Daily Responsibilities are Always Changing

A day in the life of a technical writer is never the same. On one day, we spend a full day in stakeholder meetings to gather important information. The next day can be spent writing multiple documents at the same time. On the third day, we can travel on site to see the technical aspects of the subject matter to have a thorough understanding of the project. Furthermore, the job requires minimal supervision because, at times, organizations expect these writers to manage a project with the help of a busy project manager.

Contract Work or Full-time Work

Technical writers can start a life-changing journey by contracting, which offers an opportunity to work for some of the top organizations most people will not work. On the contrary, an individual that is seeking security such as benefits, and paid vacation can benefit from being a fulltime technical writer. As with any other line of work, contractors receive higher pay and can ask for rates that typically do not exist for fulltime employees.

Transition into a New Role

Technical writers can transition to becoming a Business Analyst, Project Manager, or IT professional. These positions require a skill for comprehending and writing complex technical topics. If you are an engineer, Systems analyst or enterprise architect, transitioning into technical writing can be done with minimal effort or additional education.

Technical Writers are Respected

A technical writer that can manage multiple projects, produce error-free content, and work effectively with difficult colleagues with a positive attitude is an organization dream come true. A part of the reason technical writers are treated with respect is it requires patience and the ability to receive constructive criticism from multiple people in a company other than a project manager. This job requires an individual with thick skin and an open mind to continue learning.

How to find technical writing jobs

Technical writer jobs are available on websites that include Indeed, FreelanceMyWay, Glassdoor, and Media Bistro. If you decide to freelance, design a website and business cards to self represent your services locally.

Final Thoughts

The next time you are thinking about starting a new writing career, consider the idea of becoming a technical writer. You can work remotely from home, land a gig with an internationally known company, or interact with executives to complete projects. A career in this role is abundant in North America, and in most cases, you will be the only tech writer at a company. It is a perfect job for introverts or technical professionals with a desire to transition into a less intense career.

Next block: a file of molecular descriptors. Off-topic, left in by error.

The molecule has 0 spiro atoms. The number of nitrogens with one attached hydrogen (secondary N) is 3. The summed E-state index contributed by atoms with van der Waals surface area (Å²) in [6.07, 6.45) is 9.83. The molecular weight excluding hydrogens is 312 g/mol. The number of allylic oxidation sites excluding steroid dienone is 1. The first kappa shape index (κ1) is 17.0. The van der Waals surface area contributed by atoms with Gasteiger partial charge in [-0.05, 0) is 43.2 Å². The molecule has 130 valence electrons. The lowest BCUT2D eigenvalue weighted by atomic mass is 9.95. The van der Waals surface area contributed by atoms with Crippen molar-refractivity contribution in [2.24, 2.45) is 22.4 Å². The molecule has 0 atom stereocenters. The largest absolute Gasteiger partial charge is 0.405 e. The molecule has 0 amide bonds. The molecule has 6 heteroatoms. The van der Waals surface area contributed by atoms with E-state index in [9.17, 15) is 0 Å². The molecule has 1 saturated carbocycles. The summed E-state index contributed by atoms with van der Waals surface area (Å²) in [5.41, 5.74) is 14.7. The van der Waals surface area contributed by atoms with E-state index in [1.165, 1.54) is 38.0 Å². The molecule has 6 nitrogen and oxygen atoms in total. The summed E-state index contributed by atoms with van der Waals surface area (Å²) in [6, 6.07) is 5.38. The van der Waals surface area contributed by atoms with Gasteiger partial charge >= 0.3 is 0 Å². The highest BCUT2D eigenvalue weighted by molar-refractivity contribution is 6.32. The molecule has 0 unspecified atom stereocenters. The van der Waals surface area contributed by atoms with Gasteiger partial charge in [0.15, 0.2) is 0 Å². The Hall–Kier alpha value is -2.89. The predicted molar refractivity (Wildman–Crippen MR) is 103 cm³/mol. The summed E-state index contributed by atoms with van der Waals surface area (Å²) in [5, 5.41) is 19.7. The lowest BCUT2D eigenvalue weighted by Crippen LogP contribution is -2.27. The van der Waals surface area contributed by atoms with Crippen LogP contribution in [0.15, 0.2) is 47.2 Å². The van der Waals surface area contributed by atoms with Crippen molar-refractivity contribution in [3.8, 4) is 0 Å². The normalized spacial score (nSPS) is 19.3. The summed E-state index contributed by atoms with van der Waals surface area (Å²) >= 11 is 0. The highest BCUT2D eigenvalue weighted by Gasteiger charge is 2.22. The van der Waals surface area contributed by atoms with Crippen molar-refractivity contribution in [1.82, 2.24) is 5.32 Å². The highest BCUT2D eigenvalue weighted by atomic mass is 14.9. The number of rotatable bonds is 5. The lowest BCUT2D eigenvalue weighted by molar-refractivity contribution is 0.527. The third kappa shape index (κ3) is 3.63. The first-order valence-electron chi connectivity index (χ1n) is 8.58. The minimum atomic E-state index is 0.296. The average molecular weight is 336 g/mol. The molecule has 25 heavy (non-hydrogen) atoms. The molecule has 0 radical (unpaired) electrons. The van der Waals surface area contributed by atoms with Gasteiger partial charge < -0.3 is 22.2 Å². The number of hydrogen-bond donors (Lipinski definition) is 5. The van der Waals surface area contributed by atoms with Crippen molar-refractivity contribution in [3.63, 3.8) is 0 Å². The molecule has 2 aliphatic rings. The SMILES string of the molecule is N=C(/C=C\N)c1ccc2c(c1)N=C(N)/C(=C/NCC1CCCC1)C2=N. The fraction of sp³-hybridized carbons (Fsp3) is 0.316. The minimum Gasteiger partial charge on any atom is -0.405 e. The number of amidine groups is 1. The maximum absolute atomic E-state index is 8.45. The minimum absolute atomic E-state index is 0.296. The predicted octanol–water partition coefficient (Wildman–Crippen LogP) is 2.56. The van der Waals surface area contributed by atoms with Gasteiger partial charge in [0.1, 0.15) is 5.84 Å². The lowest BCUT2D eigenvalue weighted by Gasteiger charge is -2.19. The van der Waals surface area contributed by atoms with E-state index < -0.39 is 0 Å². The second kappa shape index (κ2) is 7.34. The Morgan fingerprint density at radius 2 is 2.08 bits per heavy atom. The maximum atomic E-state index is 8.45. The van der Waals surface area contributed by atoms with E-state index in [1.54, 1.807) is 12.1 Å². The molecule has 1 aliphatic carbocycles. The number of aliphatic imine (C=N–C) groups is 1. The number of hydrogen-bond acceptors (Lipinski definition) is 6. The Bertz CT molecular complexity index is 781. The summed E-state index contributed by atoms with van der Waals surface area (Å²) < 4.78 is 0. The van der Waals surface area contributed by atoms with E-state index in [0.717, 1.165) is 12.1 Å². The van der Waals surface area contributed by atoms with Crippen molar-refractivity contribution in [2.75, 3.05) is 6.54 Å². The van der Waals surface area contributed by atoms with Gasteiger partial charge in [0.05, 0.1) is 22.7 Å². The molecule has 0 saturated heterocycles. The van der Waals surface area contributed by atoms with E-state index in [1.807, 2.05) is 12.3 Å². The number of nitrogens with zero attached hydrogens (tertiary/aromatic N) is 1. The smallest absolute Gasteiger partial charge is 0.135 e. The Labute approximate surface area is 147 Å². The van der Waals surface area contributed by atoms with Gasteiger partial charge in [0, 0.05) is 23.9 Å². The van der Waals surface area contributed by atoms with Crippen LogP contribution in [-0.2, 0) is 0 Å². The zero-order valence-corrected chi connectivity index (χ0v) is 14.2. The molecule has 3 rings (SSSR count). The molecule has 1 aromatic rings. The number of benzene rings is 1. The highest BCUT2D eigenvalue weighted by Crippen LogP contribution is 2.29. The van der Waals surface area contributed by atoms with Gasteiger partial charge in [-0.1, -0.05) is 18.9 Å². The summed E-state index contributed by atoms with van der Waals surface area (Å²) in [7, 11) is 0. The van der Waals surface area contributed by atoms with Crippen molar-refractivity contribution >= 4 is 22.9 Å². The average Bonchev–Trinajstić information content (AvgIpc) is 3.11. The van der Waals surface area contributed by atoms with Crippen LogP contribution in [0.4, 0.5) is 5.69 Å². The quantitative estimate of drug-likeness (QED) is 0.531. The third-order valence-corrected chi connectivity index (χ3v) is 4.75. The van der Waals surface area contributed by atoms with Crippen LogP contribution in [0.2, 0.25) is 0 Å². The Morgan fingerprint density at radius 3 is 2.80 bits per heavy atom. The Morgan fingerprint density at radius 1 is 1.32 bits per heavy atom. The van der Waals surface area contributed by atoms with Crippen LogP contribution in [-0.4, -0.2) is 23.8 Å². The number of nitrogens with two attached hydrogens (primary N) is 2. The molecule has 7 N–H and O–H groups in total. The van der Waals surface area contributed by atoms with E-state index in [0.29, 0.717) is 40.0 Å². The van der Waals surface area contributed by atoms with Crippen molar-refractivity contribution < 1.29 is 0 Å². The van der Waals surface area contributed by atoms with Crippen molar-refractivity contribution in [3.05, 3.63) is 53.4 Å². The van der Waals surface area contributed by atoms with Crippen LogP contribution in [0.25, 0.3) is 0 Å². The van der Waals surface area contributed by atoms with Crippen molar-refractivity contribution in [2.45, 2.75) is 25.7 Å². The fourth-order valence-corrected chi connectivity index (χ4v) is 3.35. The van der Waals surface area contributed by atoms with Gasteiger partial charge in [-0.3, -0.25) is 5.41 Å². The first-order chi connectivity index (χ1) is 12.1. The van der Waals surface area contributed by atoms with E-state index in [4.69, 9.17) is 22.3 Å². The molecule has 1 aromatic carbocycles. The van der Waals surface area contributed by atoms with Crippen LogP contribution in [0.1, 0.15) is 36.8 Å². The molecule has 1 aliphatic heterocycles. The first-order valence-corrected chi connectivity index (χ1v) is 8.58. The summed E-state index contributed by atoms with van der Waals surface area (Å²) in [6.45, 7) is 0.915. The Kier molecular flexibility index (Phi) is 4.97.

discipline My discipline? Sometimes I doubt it exists. Although I’ve been writing for years, last Sunday an acquaintance of mine described how she had spent an hour practicing dance, two hours practicing the piano, and would have spent several hours practicing golf. The golf had been interrupted by rain, which was the main reason we were together.

“You’re really quite disciplined aren’t you,” I said feeling anything but in comparison. She demurred and I spent several minutes arguing silently with myself about whether my discipline means I get enough done.

Fortunately I’ve trained myself to get off that self-criticism pretty quickly. It just makes me miserable and I believe we’re supposed to be happy. Besides, it was Sunday which is one of the days I allow myself serious downtime.

What does my discipline look like?

Obviously, since I support myself writing, I do get enough done. Maybe not because my discipline is in place every single day, but because, on the whole it’s enough.

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Eobstaclesven with the obstacles, the life of a freelance writer is full of freedom as you can work from nearly anywhere in the world. For this reason it is one of the most coveted positions a person can have especially if they find the right clients. Writing for clients allows the freelancer to learn about topics that otherwise they would have never researched.

Being a freelancer does come with obstacles that most people might not think of. The benefits of working at a traditional job like receiving health benefits but rather having to pay the high premiums is one example. The other larger issue is during the beginning of your freelance writing career it can be difficult to predict monthly income. Setting a budget is far more difficult for your personal life if you are unsure of how much money will be coming in. The following are obstacles that most freelance writers encounter as well as how to overcome these things or eliminate the problem completely.

Productivity Is Low